Old Loyne Bridge
The Old Loyne Bridge was the main bridge spanning the stretch of River Lune as it ran through the modern day city of Lancaster, extant and in use for at least six hundred years, leading up to its closure and partial demolition in 1802.
From the southern bank (cityside), the bridge was reached by following China Lane and Bridge Lane, leading across to what is now the vicinity of Our Lady's Catholic College.
The existence of the bridge was mentioned in an official document as far back as 1216 in the reign of King John of England. It was then a wooden bridge and the Abbot of Furness was made liable to provide timber for its upkeep. During the Jacobite rising of 1715 the town governor, Colonel Charteris, was prevented from destroying the bridge for defensive reasons by the townsfolk, who pointed out that the river below was fordable and the destruction of the bridge would serve no purpose.
In 1782 the condition of the bridge was so bad that Parliament passed a bill for its replacement. Several accidents had been caused by gaps in the parapet. In 1800 John Brockbank, who owned land nearby, offered to buy the bridge for £250, enabling compensation to be paid to the owner of the site of the proposed new bridge.
In 1802 the first arch at the Skerton (northern) end was demolished to allow the passage of ships, including ships built upstream of the bridge at Brockbank's shipyard. A second arch fell down in 1807 as a result of floods. The third arch gave way in 1814 and the remaining pier, although shored up, collapsed into the river in 1845.
Legacy in cultureEdit
Though information on the Old Loyne Bridge is difficult to access, there are numerous references in published literature to what was Lancaster's principal line of communication, as well as cultural artefacts, including the following:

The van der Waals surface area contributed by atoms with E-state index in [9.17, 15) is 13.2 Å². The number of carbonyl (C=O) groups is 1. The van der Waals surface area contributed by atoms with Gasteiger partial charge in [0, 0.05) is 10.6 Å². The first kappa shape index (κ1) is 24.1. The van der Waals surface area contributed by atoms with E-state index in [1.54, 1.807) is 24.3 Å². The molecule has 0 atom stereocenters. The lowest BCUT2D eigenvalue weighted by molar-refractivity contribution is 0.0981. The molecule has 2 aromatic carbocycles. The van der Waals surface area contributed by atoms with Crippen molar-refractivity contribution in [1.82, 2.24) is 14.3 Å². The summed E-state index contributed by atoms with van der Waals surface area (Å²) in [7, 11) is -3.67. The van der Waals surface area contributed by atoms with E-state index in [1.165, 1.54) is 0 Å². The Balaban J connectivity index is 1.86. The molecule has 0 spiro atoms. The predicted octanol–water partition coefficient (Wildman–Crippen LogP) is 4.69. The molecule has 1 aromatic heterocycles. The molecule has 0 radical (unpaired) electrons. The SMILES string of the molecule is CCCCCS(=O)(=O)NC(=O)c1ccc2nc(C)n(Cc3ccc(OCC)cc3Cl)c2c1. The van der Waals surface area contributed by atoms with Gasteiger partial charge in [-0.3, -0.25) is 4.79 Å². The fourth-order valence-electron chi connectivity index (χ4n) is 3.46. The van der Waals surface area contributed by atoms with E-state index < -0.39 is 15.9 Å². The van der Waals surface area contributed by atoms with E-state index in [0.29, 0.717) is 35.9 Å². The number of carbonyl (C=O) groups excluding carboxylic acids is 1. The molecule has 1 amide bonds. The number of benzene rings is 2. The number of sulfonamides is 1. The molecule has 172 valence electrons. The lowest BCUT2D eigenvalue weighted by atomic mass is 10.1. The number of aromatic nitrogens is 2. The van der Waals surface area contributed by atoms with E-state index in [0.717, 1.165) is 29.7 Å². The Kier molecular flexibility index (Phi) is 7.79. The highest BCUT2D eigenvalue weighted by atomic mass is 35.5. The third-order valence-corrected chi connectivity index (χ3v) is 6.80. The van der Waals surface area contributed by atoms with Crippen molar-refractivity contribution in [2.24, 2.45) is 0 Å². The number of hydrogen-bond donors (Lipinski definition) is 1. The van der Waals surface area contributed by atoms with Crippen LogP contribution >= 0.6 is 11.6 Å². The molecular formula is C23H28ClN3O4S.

Poetry abridged from Gleanings in Local HistoryEdit
"Thou hast stood old Neptune's billows,
In the ages gone,
Lash'd by Tim's relentless willows,
Till at length undone.
Many an eye hath watch'd in sorrow,
Foemen thous hast led,
Many a warrior e're the morrow,
Fallen by thee dead.
Native feet and feet of strangers,
Thou o'er Loyne hast borne,
Pictish Clansmen, Danish Rangers,
Heedless of their scorn.
Many a Knight in robe escallop'd,
Arm'd for the affray,
On his steed has proudly gallop'd,
O'er thy lofty way.
Storm and sunshine, peace and battle,
Thou of old hast known,
While the children's merry prattle,
Did for strife atone.
Oft the Sun in splendour shining,
Hath thy corbels charm'd,
Sylvan warblers thus inclining,
To a song thrice warm'd.
Cere's sons around have labour'd,
As those wood nymphs sang,
And the little ones have tabour'd,
While the joy bells rang.
Counting beads in deep contrition,
Saints have o'er thee pass'd,
Thinking of the great transition,
Bridge of Death at last.
Thou art vanish'd – of thy glory,
Bards alone may tell,
But, old bridge, in ancient story,
Thou shall ever dwell."
- Fleury, C. Time-honoured Lancaster. p. 112.
- Fleury, Cross (1891), Time-Honoured Lancaster: Historic Notes on the Ancient Borough of Lancaster, Eaton & Bulfield
- "Illustrated London News". 31 January 1848. - Picture of bridge